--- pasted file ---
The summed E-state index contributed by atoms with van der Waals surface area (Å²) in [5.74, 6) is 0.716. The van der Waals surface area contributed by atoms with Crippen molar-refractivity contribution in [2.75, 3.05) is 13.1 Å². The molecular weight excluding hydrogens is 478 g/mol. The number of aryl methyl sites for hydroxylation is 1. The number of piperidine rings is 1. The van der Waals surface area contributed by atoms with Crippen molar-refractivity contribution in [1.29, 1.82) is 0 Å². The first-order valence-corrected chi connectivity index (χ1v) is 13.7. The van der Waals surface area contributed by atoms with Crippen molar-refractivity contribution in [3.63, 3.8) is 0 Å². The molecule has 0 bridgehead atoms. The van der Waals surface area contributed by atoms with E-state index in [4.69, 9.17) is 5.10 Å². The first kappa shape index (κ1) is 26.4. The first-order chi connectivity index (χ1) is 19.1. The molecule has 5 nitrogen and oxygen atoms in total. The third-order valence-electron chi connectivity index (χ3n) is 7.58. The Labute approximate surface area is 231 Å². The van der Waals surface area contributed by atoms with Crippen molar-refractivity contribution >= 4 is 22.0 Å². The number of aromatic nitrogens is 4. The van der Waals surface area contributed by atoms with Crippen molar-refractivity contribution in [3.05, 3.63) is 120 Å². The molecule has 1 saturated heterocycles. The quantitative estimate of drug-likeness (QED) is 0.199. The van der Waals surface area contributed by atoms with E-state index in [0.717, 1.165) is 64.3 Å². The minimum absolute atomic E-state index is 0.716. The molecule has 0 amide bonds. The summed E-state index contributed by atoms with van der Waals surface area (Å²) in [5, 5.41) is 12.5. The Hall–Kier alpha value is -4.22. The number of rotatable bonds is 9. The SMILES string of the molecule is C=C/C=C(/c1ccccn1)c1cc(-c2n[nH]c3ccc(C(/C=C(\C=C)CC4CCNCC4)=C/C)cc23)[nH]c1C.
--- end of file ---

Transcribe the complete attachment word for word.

The summed E-state index contributed by atoms with van der Waals surface area (Å²) in [5.74, 6) is 0.716. The van der Waals surface area contributed by atoms with Crippen molar-refractivity contribution in [2.75, 3.05) is 13.1 Å². The molecular weight excluding hydrogens is 478 g/mol. The number of aryl methyl sites for hydroxylation is 1. The number of piperidine rings is 1. The van der Waals surface area contributed by atoms with Crippen molar-refractivity contribution in [1.29, 1.82) is 0 Å². The first-order valence-corrected chi connectivity index (χ1v) is 13.7. The van der Waals surface area contributed by atoms with Crippen molar-refractivity contribution in [3.63, 3.8) is 0 Å². The molecule has 0 bridgehead atoms. The van der Waals surface area contributed by atoms with E-state index in [4.69, 9.17) is 5.10 Å². The first kappa shape index (κ1) is 26.4. The first-order chi connectivity index (χ1) is 19.1. The molecule has 5 nitrogen and oxygen atoms in total. The third-order valence-electron chi connectivity index (χ3n) is 7.58. The Labute approximate surface area is 231 Å². The van der Waals surface area contributed by atoms with Crippen molar-refractivity contribution >= 4 is 22.0 Å². The number of aromatic nitrogens is 4. The van der Waals surface area contributed by atoms with Crippen molar-refractivity contribution in [3.05, 3.63) is 120 Å². The molecule has 1 saturated heterocycles. The quantitative estimate of drug-likeness (QED) is 0.199. The van der Waals surface area contributed by atoms with E-state index in [0.717, 1.165) is 64.3 Å². The minimum absolute atomic E-state index is 0.716. The molecule has 0 amide bonds. The summed E-state index contributed by atoms with van der Waals surface area (Å²) in [5, 5.41) is 12.5. The Hall–Kier alpha value is -4.22. The number of rotatable bonds is 9. The SMILES string of the molecule is C=C/C=C(/c1ccccn1)c1cc(-c2n[nH]c3ccc(C(/C=C(\C=C)CC4CCNCC4)=C/C)cc23)[nH]c1C.